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Re: Joists-girders-beams

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Hi members,
A little late but I guess the issue is still hot so i'll drag on with this a little more.
Before, I have observed from various designs that:
- 'ceiling and timber decking' definitions normally stick to joists,
- roofing definitions normally stick to purlins, tie-beams etc
- concrete structures stick to (concrete)beams,
- bridge structures sometimes include (concrete)box-girders, headstocks etc.
- steel structures stick to Girders and Steel I-beams/T-beams.
Maybe this is how Engineering has slowly unified concepts.
So I always use the wording above to the appropriate structure in concern because that's how I have been taught.
Otherwise, on a serious note, a structural engineer still designs a [joist, underpurlin, girder] as a structural member spanning horizontally carrying load over it and transfering it to support(s)...which in simple terms is a 'beam' designed according to those simple beam theories (free body diagrams, sum of forces/reactions...).
Thus why aren't they [joist, underpurlin, girder] all simply 'types of beams'?
Possibly the classification of the required beam jets in when it comes to detailed beam designing which includes characteristics of 'shape and material properties' in addition to the 'stresses and loading properties/range'.
in that learneth me.
a thing that drags on shows there was no definitive catch on it yet.
From: John Riley <jpriley485(--nospam--at)>
Subject: RE: SEMANTICS: Def. of "Joist" vs. "Beam"
To: seaint(--nospam--at)
Content-Type: text/plain; charset=iso-8859-1
Content-Transfer-Encoding: 8bit
A joist, in architecture and engineering, is one of the horizontal
supporting members that run from wall to wall, wall to beam or beam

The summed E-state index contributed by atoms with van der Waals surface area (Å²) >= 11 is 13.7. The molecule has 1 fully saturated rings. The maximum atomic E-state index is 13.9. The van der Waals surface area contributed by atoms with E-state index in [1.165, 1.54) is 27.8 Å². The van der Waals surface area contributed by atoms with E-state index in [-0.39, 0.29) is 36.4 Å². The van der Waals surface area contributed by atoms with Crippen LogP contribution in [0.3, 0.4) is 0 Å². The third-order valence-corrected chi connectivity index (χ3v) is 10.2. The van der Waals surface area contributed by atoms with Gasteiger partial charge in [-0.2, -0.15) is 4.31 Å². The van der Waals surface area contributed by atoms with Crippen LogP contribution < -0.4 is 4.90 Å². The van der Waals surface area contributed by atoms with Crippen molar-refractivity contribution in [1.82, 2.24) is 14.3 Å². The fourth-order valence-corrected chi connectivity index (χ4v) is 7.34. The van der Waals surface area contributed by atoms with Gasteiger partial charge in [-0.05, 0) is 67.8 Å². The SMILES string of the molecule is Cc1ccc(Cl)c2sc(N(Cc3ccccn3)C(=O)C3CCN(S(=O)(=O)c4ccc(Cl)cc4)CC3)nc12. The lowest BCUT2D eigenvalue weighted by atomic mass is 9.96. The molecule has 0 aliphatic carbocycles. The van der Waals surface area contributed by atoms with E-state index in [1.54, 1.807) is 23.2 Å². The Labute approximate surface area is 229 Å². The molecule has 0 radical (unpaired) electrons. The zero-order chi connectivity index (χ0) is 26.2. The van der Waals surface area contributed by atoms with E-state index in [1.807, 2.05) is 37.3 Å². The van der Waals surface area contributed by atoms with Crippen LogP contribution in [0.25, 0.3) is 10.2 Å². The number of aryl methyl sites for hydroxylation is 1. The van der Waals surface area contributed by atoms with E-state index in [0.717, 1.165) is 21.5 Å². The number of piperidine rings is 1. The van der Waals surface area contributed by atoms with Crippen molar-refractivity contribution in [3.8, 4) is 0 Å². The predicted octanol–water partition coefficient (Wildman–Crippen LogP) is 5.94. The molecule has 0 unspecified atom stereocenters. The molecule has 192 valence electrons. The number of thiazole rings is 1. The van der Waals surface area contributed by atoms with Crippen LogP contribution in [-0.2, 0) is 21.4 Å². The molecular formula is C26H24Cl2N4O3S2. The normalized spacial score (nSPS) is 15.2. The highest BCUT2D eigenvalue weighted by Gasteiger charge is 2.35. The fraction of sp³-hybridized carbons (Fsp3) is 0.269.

to beam, to support a ceiling, roof (or floor). It may be made of
wood, steel or concrete. Typically a beam is bigger than a joist and
thus is distinguished from a joist. Joists will often be supported by
beams. Joists support the sub-floor (floor deck) directly.
A girder is a large iron or steel support beam used in construction.
They often have an I beam cross section for strength. Girder is the
term used to denote the main horizontal support of a structure.
Joe Grill <jgrill(--nospam--at)> wrote: The way I was taught:
Plywood (or decking wood or metal) load joists
Joists load purlins
Purlins load beams
Beams load girders
Girders to columns
Right or wrong that is what has been in my pea brain for many years but,
still open for change.
Joseph R. Grill, P.E. (Structural)
Shephard - Wesnitzer, Inc.
Civil Engineering and Surveying
P.O. Box 3924
Sedona, AZ  86340
PHONE (928) 282-1061
FAX (928) 282-2058
-----Original Message-----
From: Polhemus, Bill [mailto:BPolhemus(--nospam--at)]
Sent: Monday, May 01, 2006 4:07 PM
To: seaint(--nospam--at)
Subject: SEMANTICS: Def. of "Joist" vs. "Beam"
Just a little item here:
I am in a little dispute with a colleague over the use of the term in a
What is the definition of a "joist" (generically speaking) as distinct
from a "beam"? I say that what I'm looking at are "joists": They are
flexural members that directly accept the service loads, are laid
parallel to one another and are closely spaced.
He says they are "beams."  But maybe I'm putting too fine a point on it.
What say you?
William L. Polhemus, Jr. P.E.
Senior Associate
Wiss, Janney, Elstner Associates, Inc.
Engineers I Architects I Material Scientists
10235 West Little York, Suite 245
Houston, Texas 77040
P: 832-467-2177 F: 832-467-2178


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